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DON'T be scared. This is a bit like when you type a company name into google with the word "s*u*c*k*s" in - you will always hear horror stories (ok some companies ARE worse than others) but never the good stories.

That's because, plain and simple, most people don't feel the need to vent/share when things are going well, whilst their good stories and advice are appreciated by those who are going through tough times, the former are, quite rightly, enjoying the good times, which we all should.

I don't think "scared" is the right term at all. That assumes things will be bad, and if you assume the worse, you will generally get it. What is being discussed in this forum is, for the most part, 100% about attitude. Think about it, for the most part, the difference between harmony and estrangement is, again for the most part, due to the attitudes of the participants - so to an extent we/the people are dealing with have choices. We don't always see that, though.

Cutting through the fog, taking the step back and looking objectively at ourselves and others should be simple yet is the hardest thing we will ever do. That's why I say pretty much everyone can benefit from some sort of counselling or therapy. Psychiatrists see Psychiatrists, you know.

Rather than saying 'be scared' with all its self-fulfilling negativity, I would say "it's a big step and you SHOULD think hard about it." I am a great believer in following your gut instinct, and pretty much 100% of the time, it's proven right, and when I haven't, I was wrong.

Two people in love ought to be able to adjust to the other's kids, and they to them. It's not always that easy but it can be rewarding too.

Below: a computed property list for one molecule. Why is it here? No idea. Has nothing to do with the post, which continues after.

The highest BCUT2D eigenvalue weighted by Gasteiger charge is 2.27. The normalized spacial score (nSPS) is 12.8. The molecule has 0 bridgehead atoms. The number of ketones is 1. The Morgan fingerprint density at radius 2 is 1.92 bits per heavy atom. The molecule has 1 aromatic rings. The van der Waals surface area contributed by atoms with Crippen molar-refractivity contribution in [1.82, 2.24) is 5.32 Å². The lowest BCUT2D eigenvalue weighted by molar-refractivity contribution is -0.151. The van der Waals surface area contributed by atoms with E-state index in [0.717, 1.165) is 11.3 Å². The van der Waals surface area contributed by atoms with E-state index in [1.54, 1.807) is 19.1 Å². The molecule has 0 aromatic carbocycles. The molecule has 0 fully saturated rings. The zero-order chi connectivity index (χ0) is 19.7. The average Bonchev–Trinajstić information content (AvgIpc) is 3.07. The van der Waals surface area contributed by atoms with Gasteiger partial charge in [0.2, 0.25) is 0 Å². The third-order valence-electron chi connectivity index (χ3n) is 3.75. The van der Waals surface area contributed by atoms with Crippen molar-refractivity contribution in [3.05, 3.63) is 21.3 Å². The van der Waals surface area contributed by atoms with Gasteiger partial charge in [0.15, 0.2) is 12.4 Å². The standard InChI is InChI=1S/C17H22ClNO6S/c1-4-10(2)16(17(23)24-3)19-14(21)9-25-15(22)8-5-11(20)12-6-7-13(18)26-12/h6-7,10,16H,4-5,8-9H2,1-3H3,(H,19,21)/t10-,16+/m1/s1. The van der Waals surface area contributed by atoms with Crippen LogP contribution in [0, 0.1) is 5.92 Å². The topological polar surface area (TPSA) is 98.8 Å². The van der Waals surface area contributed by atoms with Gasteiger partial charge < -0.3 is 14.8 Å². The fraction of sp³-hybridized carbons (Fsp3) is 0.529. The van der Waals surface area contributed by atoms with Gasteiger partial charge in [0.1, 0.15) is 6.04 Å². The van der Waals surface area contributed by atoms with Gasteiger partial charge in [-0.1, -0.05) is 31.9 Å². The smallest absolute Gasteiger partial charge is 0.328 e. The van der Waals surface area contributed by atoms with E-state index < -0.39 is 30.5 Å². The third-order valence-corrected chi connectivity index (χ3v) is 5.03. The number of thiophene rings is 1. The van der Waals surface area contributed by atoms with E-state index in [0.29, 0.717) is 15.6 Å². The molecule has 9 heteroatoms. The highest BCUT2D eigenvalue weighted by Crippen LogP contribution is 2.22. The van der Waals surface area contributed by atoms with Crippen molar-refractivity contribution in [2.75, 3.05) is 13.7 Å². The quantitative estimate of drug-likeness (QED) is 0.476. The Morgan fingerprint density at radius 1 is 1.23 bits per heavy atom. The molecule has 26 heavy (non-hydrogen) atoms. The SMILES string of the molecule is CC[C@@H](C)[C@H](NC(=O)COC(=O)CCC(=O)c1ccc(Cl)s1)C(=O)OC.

Why don't you talk to your BF about your worries, and perhaps go to some joint (or singular) therapy sessions?

You can probably read a lot of signs now - how is your BF with his child, and what sort of relationship do they have with the birth mother? How is he with his own family? Things have a way of repeating themselves, but we can also break that pattern if we choose.

Mom2emall has made some good points. Make sure you both agree on the main points, and study the relationship he has with his child. That's not to say that things can't improve if they have to, but backing each other up, whilst respecting each other's differences and opinions is important too.

Assuming the birth mother is involved, you will *not* replace her, nor should you try. You will at times have to bite your tongue and step back, but having said that, if you are involved in caring for a child and having them live with you, you should be treated with courtesy. I agree that trust and respect are to be EARNED but I believe everyone should be polite to each other.

I learned a lot of this from my first marriage, where I was not treated with either, but was kind of a whipping boy whose place as a father was not given much dignity. Of course I made many mistakes and assume my share of the blame, but the rule of 1) politeness 2) united front as couple/parents 3) respect did not apply.

When my now-wife met my daughter (I have two, one has accepted/has a relationship with us, which is now quite good, the other does not) the daughter vacillated between liking my wife, who is a lovely person and very likeable, and I guess out of guilt/loyalty to her mum, and told my wife "you aren't/won't be my mother" to which my wife replied "that's fine, you have a mother but I hope you and I can be friends" which is what they indeed are. Interestingly, my youngest who doesn't talk to me, asked her sister to convey a message to my wife that she has nothing against her, her issue is with me. I thought that was interesting but at least does have a positive aspect to it.